Do cars have the potential to replace smartphones as the ultimate mobile device?
Or will cars, as the executive chairman of Ford (F) mused rhetorically, become mere handsets for smartphone companies?
Automakers are attempting to answer the question, publicly revealing their respective "connected car" strategies. Last week in China, General Motors (GM) demonstrated how cars communicate with one another, with infrastructure such as traffic signals and with pedestrians to drastically reduce accidents.
In Tokyo, Toyota (TM) unveiled its "connected" strategy last week, asserting that cellphone manufacturers won't be the main link between passengers in its cars and the cloud -- Toyota will be. Last year, the automaker said it was investing $1 billion in a global effort to develop software and artificial intelligence.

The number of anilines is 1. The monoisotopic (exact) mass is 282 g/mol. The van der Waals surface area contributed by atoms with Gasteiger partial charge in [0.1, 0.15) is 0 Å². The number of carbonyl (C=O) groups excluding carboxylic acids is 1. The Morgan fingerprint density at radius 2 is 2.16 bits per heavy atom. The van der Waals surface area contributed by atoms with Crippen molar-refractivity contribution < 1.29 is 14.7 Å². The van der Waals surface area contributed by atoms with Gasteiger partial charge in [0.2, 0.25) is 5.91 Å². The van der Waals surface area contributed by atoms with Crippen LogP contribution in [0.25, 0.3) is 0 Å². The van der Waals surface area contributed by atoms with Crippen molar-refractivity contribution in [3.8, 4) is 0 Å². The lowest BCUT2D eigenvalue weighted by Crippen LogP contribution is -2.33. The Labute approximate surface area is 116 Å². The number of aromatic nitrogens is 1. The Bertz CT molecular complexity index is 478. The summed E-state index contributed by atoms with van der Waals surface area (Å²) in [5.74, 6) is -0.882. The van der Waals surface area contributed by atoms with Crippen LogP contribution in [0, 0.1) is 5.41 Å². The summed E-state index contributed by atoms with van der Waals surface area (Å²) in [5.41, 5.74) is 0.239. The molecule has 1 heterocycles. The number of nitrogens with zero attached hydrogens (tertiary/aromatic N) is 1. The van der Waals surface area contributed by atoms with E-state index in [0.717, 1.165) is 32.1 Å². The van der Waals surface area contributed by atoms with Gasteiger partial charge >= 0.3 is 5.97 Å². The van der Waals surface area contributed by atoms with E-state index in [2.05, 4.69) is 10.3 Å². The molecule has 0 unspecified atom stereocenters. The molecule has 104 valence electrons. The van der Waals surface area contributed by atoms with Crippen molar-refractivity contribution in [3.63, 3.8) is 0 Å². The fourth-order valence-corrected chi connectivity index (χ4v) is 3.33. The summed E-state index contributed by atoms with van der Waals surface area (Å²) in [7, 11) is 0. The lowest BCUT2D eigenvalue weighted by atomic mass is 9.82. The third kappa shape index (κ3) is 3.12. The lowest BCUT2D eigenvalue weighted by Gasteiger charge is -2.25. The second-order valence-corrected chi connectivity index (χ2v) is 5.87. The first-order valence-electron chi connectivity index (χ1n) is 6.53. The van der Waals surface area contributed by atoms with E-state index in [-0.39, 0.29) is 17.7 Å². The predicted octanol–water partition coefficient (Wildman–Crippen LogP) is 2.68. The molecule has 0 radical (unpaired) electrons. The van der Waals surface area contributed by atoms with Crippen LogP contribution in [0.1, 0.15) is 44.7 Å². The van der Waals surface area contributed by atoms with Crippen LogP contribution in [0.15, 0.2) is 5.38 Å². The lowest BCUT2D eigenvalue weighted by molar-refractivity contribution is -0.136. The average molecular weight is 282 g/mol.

"To guarantee the safety of the customer, the manufacturer must be the platform provider," said Shigeki Tomoyama, president of the automaker's new connected car subsidiary. Toyota vehicles will be connected to the Internet, he explained; the automaker will be a seller of services, not just cars and trucks.
"Connected" is a broad term used in an automotive context, referring to any way a car may be joined to the Internet for purposes of navigation, shopping, entertainment and a variety of potentially lucrative businesses.
Toyota is among those automakers that don't offer Apple Car Play or Android Auto as part of their infotainment packages. Car Play and Auto allow smartphones to be synched to infotainment systems, mirroring apps on dashboard screens. Why, Toyota seems to ask by withholding these handy features from its customers, should it help Silicon Valley software makers wriggle deeper into its business?